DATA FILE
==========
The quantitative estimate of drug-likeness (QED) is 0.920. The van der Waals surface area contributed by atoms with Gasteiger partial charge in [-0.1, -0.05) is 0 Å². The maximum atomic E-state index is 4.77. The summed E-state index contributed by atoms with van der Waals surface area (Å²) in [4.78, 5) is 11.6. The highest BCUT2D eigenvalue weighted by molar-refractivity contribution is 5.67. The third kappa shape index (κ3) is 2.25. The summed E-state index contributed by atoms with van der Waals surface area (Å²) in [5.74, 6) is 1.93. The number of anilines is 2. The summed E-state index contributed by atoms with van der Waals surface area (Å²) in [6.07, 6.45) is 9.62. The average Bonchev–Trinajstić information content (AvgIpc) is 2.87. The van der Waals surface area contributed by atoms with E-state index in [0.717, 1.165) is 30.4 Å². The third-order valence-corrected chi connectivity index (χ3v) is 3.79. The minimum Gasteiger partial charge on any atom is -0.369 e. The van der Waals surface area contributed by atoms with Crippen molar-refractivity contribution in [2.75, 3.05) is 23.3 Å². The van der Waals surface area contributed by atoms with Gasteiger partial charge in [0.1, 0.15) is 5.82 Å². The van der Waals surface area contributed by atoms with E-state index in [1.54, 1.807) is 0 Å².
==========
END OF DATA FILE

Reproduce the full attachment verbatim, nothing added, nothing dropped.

The quantitative estimate of drug-likeness (QED) is 0.920. The van der Waals surface area contributed by atoms with Gasteiger partial charge in [-0.1, -0.05) is 0 Å². The maximum atomic E-state index is 4.77. The summed E-state index contributed by atoms with van der Waals surface area (Å²) in [4.78, 5) is 11.6. The highest BCUT2D eigenvalue weighted by molar-refractivity contribution is 5.67. The third kappa shape index (κ3) is 2.25. The summed E-state index contributed by atoms with van der Waals surface area (Å²) in [5.74, 6) is 1.93. The number of anilines is 2. The summed E-state index contributed by atoms with van der Waals surface area (Å²) in [6.07, 6.45) is 9.62. The average Bonchev–Trinajstić information content (AvgIpc) is 2.87. The van der Waals surface area contributed by atoms with E-state index in [0.717, 1.165) is 30.4 Å². The third-order valence-corrected chi connectivity index (χ3v) is 3.79. The minimum Gasteiger partial charge on any atom is -0.369 e. The van der Waals surface area contributed by atoms with Crippen molar-refractivity contribution in [2.75, 3.05) is 23.3 Å². The van der Waals surface area contributed by atoms with Gasteiger partial charge in [0.1, 0.15) is 5.82 Å². The van der Waals surface area contributed by atoms with E-state index in [1.54, 1.807) is 0 Å².